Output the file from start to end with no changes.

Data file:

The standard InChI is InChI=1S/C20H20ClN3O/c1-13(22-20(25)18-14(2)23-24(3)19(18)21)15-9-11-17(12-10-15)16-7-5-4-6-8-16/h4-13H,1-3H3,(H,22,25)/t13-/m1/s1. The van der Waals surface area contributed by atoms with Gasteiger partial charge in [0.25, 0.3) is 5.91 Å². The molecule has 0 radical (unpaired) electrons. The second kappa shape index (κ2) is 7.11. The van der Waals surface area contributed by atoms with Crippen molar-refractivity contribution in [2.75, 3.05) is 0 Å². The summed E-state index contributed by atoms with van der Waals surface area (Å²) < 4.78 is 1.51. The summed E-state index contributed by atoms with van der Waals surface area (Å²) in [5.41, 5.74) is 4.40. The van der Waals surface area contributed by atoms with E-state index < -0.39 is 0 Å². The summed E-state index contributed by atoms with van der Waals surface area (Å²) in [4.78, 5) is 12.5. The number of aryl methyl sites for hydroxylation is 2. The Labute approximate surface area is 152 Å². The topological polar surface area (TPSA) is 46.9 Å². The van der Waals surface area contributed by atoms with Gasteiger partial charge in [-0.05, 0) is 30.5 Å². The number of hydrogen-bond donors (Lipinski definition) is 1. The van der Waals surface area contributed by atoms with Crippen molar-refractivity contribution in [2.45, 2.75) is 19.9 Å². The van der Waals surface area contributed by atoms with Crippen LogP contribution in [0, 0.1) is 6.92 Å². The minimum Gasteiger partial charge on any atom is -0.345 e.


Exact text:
The standard InChI is InChI=1S/C20H20ClN3O/c1-13(22-20(25)18-14(2)23-24(3)19(18)21)15-9-11-17(12-10-15)16-7-5-4-6-8-16/h4-13H,1-3H3,(H,22,25)/t13-/m1/s1. The van der Waals surface area contributed by atoms with Gasteiger partial charge in [0.25, 0.3) is 5.91 Å². The molecule has 0 radical (unpaired) electrons. The second kappa shape index (κ2) is 7.11. The van der Waals surface area contributed by atoms with Crippen molar-refractivity contribution in [2.75, 3.05) is 0 Å². The summed E-state index contributed by atoms with van der Waals surface area (Å²) < 4.78 is 1.51. The summed E-state index contributed by atoms with van der Waals surface area (Å²) in [5.41, 5.74) is 4.40. The van der Waals surface area contributed by atoms with E-state index < -0.39 is 0 Å². The summed E-state index contributed by atoms with van der Waals surface area (Å²) in [4.78, 5) is 12.5. The number of aryl methyl sites for hydroxylation is 2. The Labute approximate surface area is 152 Å². The topological polar surface area (TPSA) is 46.9 Å². The van der Waals surface area contributed by atoms with Gasteiger partial charge in [-0.05, 0) is 30.5 Å². The number of hydrogen-bond donors (Lipinski definition) is 1. The van der Waals surface area contributed by atoms with Crippen molar-refractivity contribution in [2.45, 2.75) is 19.9 Å². The van der Waals surface area contributed by atoms with Crippen LogP contribution in [0, 0.1) is 6.92 Å². The minimum Gasteiger partial charge on any atom is -0.345 e.